In Jim Haslett’s last season of five in Washington, the defense held an opponent below 24 points four times in 16 games. (Jonathan Newton / The Washington Post) (Jonathan Newton/The Washington Post)

After a season in which the defense ranked among the NFL’s worst and struggled as it has much of the previous four seasons, the Washington Redskins parted with defensive coordinator Jim Haslett on Wednesday.

News of the move came by press release just 28 minutes before General Manager Bruce Allen was scheduled to speak with reporters for the first time since training camp in August, and less than 48 hours after Coach Jay Gruden had expressed support for his senior assistant.

Haslett’s release, which the team described as a mutual agreement, came with one year remaining on his contract. But the move hardly came as a surprise, given the ineptitude of Haslett’s unit.

Washington’s defense couldn’t keep teams out of the end zone, surrendering 27.4 points a game (tied for 29th in the 32-team league), couldn’t get off the field on third downs (allowing a 43 percent success rate, tied for 24th) and couldn’t get the ball back for the offense, mustering only 19 takeaways ( tied for 25th). The Redskins also allowed 8.2 yards per pass attempt (31st) and saw opposing quarterbacks combine for a passer rating of 108.3 (32nd).

The Redskins planned to begin reaching out to prospective candidates as early as Wednesday afternoon. Allen did not give a timetable for the interview and hiring process.

The Post Sports Live crew debates which members of the Redskins' front office and which players should stay or go before next season. (Post Sports Live/The Washington Post)

Despite the shortcomings of the defense, people within the organization had remained loyal to Haslett. Players blamed themselves for poor execution, and Gruden pinned many of the struggles on injuries.

“It’s obviously disappointing for me because Haz was a big proponent in bringing me to Washington, and I had a lot of respect for him both as a coach and a person,” outside linebackr Ryan Kerrigan said in a phone interview. “So, I’m sad to see him go.

“One thing I’ve learned in my four years in the NFL,” Kerrigan said, “is to not be surprised by any move, whether it’s player turnover or coaching turnover, especially when you only win four games in a year and three games the year before.”

“I’m sad we didn’t play well enough for them not to have to take the flak, or for them not to have their careers on the line,” safety Ryan Clark said following Sunday’s 44-17 blowout loss to Dallas.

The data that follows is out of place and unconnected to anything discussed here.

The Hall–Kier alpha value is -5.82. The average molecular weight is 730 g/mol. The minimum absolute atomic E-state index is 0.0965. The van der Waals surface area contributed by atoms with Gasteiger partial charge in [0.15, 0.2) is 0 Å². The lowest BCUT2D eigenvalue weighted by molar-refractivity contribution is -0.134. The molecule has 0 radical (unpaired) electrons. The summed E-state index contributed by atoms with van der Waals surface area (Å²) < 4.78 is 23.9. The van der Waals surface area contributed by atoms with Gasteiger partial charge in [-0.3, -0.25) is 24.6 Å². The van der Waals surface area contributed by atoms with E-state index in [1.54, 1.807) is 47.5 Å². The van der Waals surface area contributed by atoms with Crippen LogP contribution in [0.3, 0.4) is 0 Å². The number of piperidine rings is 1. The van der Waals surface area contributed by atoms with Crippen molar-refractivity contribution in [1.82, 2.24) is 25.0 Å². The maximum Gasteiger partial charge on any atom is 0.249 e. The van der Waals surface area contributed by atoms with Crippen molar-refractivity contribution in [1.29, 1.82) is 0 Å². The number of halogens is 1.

And on Monday, Gruden said, “I have a lot of respect for Jim Haslett. Coach Haslett had his hands tied a little bit this year. We had a lot of injuries, a lot of issues to our defense, the personnel, that not many people have had to go through in this NFL season, or the history of the league, playing with as many different guys, as many key positions throughout the season.”

Gruden and Haslett had a history before coaching the Redskins this past season. Haslett in 2009 served as head coach of the UFL’s Florida Tuskers, and Gruden worked as his offensive coordinator. So, when the Redskins fired Mike Shanahan after last year’s 3-13 debacle and hired Gruden to replace him, the first-year head coach retained Haslett, counting his experience and skills as a coach and strategist as valuable assets.

Washington’s defense lost cornerback DeAngelo Hall for 13 games because of a ruptured Achilles’ tendon, and outside linebacker Brian Orakpo for nine games because of a torn pectoral muscle. Injuries also cut short the seasons of cornerback Tracy Porter, linebackers Akeem Jordan and Adam Hayward, safety Brandon Meriweather and defensive end Jason Hatcher. Nose tackle Barry Cofield and defensive end Stephen Bowen also missed portions of the season with injury.

The Post Sports Live crew discusses whether Redskins head coach Jay Gruden should keep defensive coordinator Jim Haslett, who had worked with Gruden in the United Football League. (Post Sports Live/The Washington Post)

The Redskins used 13 starting lineups and lined up a league-high 36 players on defense over the course of the season.

But blown assignments in the secondary were rampant, and outside of Kerrigan, the members of Washington’s front seven routinely struggled to provide a disruptive pass rush.

Haslett and Gruden met over the course of the past two days and came to the conclusion that the team needed to go in a different direction.

“Jim and I have had discussions over the last few days and have decided that it’s best for everyone that we have a new defensive coordinator for the Washington Redskins,” Gruden said in a statement. “I wish him nothing but the best in the future.”

Haslett also issued a statement, saying “Jay and I mutually agreed it’s time for the Redskins to have a new defensive coordinator.

“I want to thank Dan Snyder, Bruce Allen, Coach Gruden and all the players and fellow coaches for their efforts the last five years and I wish them nothing but the best.”

Haslett’s assistants, including secondary coach Raheem Morris, linebackers coaches Brian Baker and Kirk Olivadotti and defensive line coach Jacob Burney, remained in limbo as of Wednesday afternoon.

Gruden plans to give Haslett’s replacement input on whether or not they would remain with the team.

Allen declined to say if any of them were candidates to succeed Haslett.